The new century arrived, the dreaded Y2K digital glitch that was supposed to crash the world’s systems never materialized and I breezed into the year 2000 by arriving in George to try and make an umpteenth new start at life after umpteenth failures of past new starts.
I arrived by ambulance having been discharged from the Knysna hospital for the fourth time for a spastic colon, a common side effect of withdrawal from codeine-based drugs, and referred to the psychiatric ward at George hospital. The psychiatrist, God bless his soul, took one look at me and stated that I was way too sane for this ward and would place me in a night shelter. I readily agreed with him and made my way gingerly out the ward through the unfortunate sad zombie-like creatures that inhabited it.
The Train Station Between Two Worlds
Soon after, I found myself working at the Station Restaurant, that is, a restaurant on the railway station in the small town of Wilderness outside George. Now when I say “restaurant”, I don’t mean restaurant in the normal usage of the word. Tables were strewn about on the covered station platform with great views of the rails in both directions, unfortunately, one did not even get to see a train pass through as the Knysna/George steam train only passed through twice a day and never at night. There was no kitchen and all the food was prepared by a company that catered for the few flights out of the George airport. So the food, which arrived in the same trolleys used for aircraft catering, was generally not all that palatable along with cheap wines, desiccated deserts and suspect coffee. Nevertheless it still somehow seemed peculiarly popular, like it was some kind of Wilderness institution for visitors to go through when staying in the town. As usual, my new start in life had quickly failed and I was back on the drugs.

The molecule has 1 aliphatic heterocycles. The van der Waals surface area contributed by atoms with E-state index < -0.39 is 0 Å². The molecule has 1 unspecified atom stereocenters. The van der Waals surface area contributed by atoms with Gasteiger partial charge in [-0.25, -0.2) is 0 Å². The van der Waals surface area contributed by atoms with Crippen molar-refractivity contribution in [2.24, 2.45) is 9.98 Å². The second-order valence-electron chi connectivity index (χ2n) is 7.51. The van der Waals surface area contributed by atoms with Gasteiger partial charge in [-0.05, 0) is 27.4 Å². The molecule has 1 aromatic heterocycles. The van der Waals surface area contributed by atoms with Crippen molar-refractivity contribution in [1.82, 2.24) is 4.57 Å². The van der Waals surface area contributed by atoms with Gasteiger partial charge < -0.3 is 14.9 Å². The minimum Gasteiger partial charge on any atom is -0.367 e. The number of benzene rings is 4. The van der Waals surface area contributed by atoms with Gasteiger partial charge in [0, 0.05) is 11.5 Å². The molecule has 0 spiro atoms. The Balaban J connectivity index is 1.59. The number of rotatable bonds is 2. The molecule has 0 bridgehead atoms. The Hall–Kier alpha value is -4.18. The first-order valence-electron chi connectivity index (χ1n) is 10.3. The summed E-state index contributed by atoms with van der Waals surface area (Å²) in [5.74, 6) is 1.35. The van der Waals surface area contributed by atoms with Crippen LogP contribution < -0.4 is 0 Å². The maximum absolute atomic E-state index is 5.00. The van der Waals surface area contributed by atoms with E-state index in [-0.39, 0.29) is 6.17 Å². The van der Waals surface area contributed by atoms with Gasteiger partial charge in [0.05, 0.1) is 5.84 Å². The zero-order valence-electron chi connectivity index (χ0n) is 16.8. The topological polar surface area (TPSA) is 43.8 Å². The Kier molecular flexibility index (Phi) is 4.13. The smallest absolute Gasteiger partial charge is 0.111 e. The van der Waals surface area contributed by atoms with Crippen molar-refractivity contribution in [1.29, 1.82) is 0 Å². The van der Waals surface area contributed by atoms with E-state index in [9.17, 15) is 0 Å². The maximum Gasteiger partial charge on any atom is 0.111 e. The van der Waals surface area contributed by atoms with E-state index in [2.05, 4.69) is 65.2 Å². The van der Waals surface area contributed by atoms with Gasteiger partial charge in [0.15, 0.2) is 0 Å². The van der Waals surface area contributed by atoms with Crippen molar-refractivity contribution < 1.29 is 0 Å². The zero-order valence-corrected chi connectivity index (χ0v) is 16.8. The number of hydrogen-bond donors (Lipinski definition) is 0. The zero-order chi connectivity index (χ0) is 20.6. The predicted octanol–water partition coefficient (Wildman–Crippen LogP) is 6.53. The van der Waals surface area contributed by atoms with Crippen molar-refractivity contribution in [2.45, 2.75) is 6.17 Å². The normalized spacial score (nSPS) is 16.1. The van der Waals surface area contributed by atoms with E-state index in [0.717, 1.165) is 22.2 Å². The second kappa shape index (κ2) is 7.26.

One Friday night in the autumn of 2000 a couple came to dinner, not that one could call what was on offer dinner by any means. Like on many low-cost airlines, it was a Chicken or Beef affair that weekend. The chicken looked palatable, but the beef looked like it came from a can of dog food and did not look fit for consumption even in a soup kitchen for street people.